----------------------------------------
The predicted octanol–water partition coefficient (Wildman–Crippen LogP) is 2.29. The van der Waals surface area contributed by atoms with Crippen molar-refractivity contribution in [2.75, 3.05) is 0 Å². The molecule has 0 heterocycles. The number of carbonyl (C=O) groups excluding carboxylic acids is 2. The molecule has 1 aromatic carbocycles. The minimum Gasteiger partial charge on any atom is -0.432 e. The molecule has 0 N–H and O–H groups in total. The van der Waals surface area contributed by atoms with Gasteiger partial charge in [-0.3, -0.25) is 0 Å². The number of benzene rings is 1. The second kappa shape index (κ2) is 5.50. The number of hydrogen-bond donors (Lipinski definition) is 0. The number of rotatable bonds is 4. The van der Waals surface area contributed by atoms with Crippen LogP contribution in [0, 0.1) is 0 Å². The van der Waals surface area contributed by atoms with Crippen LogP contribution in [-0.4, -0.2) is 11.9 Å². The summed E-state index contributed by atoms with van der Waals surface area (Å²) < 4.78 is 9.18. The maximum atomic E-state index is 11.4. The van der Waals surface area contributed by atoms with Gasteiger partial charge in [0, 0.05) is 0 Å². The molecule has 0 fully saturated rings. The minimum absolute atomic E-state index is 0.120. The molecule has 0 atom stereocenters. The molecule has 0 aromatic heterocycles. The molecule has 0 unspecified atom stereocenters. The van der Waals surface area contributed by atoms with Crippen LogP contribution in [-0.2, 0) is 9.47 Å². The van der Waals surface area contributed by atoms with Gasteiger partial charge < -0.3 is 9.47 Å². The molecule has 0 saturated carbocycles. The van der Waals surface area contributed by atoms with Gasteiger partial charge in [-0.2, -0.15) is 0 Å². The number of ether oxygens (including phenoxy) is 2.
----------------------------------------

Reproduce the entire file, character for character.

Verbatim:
The predicted octanol–water partition coefficient (Wildman–Crippen LogP) is 2.29. The van der Waals surface area contributed by atoms with Crippen molar-refractivity contribution in [2.75, 3.05) is 0 Å². The molecule has 0 heterocycles. The number of carbonyl (C=O) groups excluding carboxylic acids is 2. The molecule has 1 aromatic carbocycles. The minimum Gasteiger partial charge on any atom is -0.432 e. The molecule has 0 N–H and O–H groups in total. The van der Waals surface area contributed by atoms with Gasteiger partial charge in [-0.3, -0.25) is 0 Å². The number of benzene rings is 1. The second kappa shape index (κ2) is 5.50. The number of hydrogen-bond donors (Lipinski definition) is 0. The number of rotatable bonds is 4. The van der Waals surface area contributed by atoms with Crippen LogP contribution in [0, 0.1) is 0 Å². The van der Waals surface area contributed by atoms with Crippen LogP contribution in [-0.4, -0.2) is 11.9 Å². The summed E-state index contributed by atoms with van der Waals surface area (Å²) < 4.78 is 9.18. The maximum atomic E-state index is 11.4. The van der Waals surface area contributed by atoms with Gasteiger partial charge in [0, 0.05) is 0 Å². The molecule has 0 fully saturated rings. The minimum absolute atomic E-state index is 0.120. The molecule has 0 atom stereocenters. The molecule has 0 aromatic heterocycles. The molecule has 0 unspecified atom stereocenters. The van der Waals surface area contributed by atoms with Crippen LogP contribution in [-0.2, 0) is 9.47 Å². The van der Waals surface area contributed by atoms with Gasteiger partial charge < -0.3 is 9.47 Å². The molecule has 0 saturated carbocycles. The van der Waals surface area contributed by atoms with Gasteiger partial charge in [-0.2, -0.15) is 0 Å². The number of ether oxygens (including phenoxy) is 2.